Obesity is not just a concern for humans—it’s the top disease related to nutrition for cats, and a real problem for our senior cats who, as they age, often have issues with their metabolism and experience loss of muscle mass. Carrying extra pounds could put your loved one at risk of heart disease, urinary tract infections, diabetes, arthritis, and even early death.
So what food and nutrition strategies can be implemented to help aging felines slim down and get healthy?
The Senior Diet for Obese Cats
To start, seek the guidance of a veterinarian or board certified veterinary nutritionist about creating a weight-loss plan. There’s no one plan that’s right for every cat; in fact, the makeup of your animal’s meals—consisting of proteins, fats, carbs vitamins, minerals, and water—will vary based on a number of factors, such as age, breed, sex, or level of activity.
As a general rule, store-bought pet foods make it easier to achieve complete nutrition. If you’re planning to prepare homemade food, please do so under the consultation of a vet or a certified veterinary nutritionist. Use the chart below as a guideline for what nutrition to look for on store-bought items or include in your homemade food.
Stay away from products with the label “all-purpose,” meaning the food item is designed to meet the needs of pets in the most demanding life stages (growing kitties, for instance) and likely to contain more energy than aging, overweight cats need. Avoid high-fat food items, which could lead to further weight gain.
Do look for one of the following claims on the cat food label: “complete and balanced nutrition,” “meets the nutritional requirements of cats established by the American Association of Feed Control Officials (AAFCO),” or “complete and balanced nutrition for cats based on AAFCO feeding trials.” You'll know you're getting a diet that's been approved according to AAFCO guidelines.
The Numbers Guide for the Senior Diet for Obese Cats
||28% or more
||7% or more
||less than 14%
||less than 4%
Practice portion control with pets at mealtimes. Determine the right serving size and leave only that amount out. You can use the instructions that are usually included on store-bought food as a guide—these feeding instructions are generally on the high end, so start with the smaller portion size provided in those feeding directions. Don’t let your cat graze as they please! And of course, you may need to reduce or eliminate their treats.
More Feeding Guidelines for Seniors
It may be time to adjust your feeding schedule. Serving smaller meals more frequently throughout the day may be better for your cat’s digestive system than offering bigger meals just once or twice a day.
Older cats with kidney disease face a special problem: In addition to having a harder time absorbing essential nutrients, these cats are more likely to experience a depletion of these important nutrients through their kidneys and urinary tract. As a result, discussing supplements with your vet is recommended.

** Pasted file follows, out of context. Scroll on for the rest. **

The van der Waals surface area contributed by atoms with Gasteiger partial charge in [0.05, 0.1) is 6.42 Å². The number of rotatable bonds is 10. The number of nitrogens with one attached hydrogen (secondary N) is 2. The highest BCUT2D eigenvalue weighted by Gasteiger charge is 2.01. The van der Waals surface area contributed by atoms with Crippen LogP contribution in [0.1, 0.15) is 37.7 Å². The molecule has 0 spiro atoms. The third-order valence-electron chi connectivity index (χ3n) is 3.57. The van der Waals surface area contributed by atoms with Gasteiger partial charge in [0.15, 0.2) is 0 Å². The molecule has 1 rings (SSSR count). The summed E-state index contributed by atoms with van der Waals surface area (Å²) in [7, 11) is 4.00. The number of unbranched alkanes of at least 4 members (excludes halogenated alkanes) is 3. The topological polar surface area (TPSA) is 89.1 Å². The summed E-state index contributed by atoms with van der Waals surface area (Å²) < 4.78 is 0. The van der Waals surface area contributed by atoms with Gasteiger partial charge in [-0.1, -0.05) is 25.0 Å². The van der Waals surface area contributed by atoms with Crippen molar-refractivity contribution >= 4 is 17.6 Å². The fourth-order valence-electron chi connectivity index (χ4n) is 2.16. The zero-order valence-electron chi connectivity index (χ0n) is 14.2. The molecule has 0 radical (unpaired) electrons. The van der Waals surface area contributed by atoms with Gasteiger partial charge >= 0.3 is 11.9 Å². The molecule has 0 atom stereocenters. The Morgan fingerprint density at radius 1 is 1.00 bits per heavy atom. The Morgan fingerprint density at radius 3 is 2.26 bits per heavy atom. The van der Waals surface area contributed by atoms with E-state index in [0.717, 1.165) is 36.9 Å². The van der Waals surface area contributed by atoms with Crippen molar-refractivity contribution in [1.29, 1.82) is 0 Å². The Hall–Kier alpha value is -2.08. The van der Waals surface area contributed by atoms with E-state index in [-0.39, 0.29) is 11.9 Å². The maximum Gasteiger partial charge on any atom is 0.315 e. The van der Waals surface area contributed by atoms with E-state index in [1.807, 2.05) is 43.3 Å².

Special commercial pet food is available for cats that fall into the categories of “senior” and “geriatric,” and for those living with specific conditions, such as heart disease, kidney disease, obesity, digestion issues, food allergies, and more. If you're thinking of switching your special pal to one of these types of food, ask your vet if it'll meet your cat's nutritional needs.
One way to boost your animal’s antibodies—or their innate defense against infection—to that of a younger cat? Antioxidants like vitamin E and beta carotene have been shown to improve immune system response in cats, and there is plenty of evidence that certain probiotics can help your cat fight off common feline viral infections.
Warning: One common mistake pet parents make is over-supplementing a pet’s diet with too many vitamins and minerals, which could result in serious effects on pet health. So always follow dosage guidelines, and check with you vet to see if any supplements or vitamins may be doubling up on a certain function.
Watch Out for Other Health Concerns
In addition to obesity and the other health risks related to excess weight mentioned above, many senior cats begin to have issues with their immune system—or ability to protect against disease.
Now that your pet is a senior, be sure to have a vet checkup every six months. If you've noticed any of the following signs: vomiting, constipation or diarrhea, weakness, drooling, bad breath, and changes in weight, appetite, water intake, or frequency of urination, consult your vet right away.
This information is for informational purposes only and is not meant as a substitute for the professional advice of, or diagnosis or treatment by, your veterinarian. It has however been reviewed for accuracy by Dr. Joe, a board certified veterinary nutritionist and graduate of Cornell University's program for Veterinary Medicine.
More on Diet Health for Cats:
6 Ingredients That Burn Fat in Pet Food
Kitty Tummy Troubles: Vomiting and Gastritis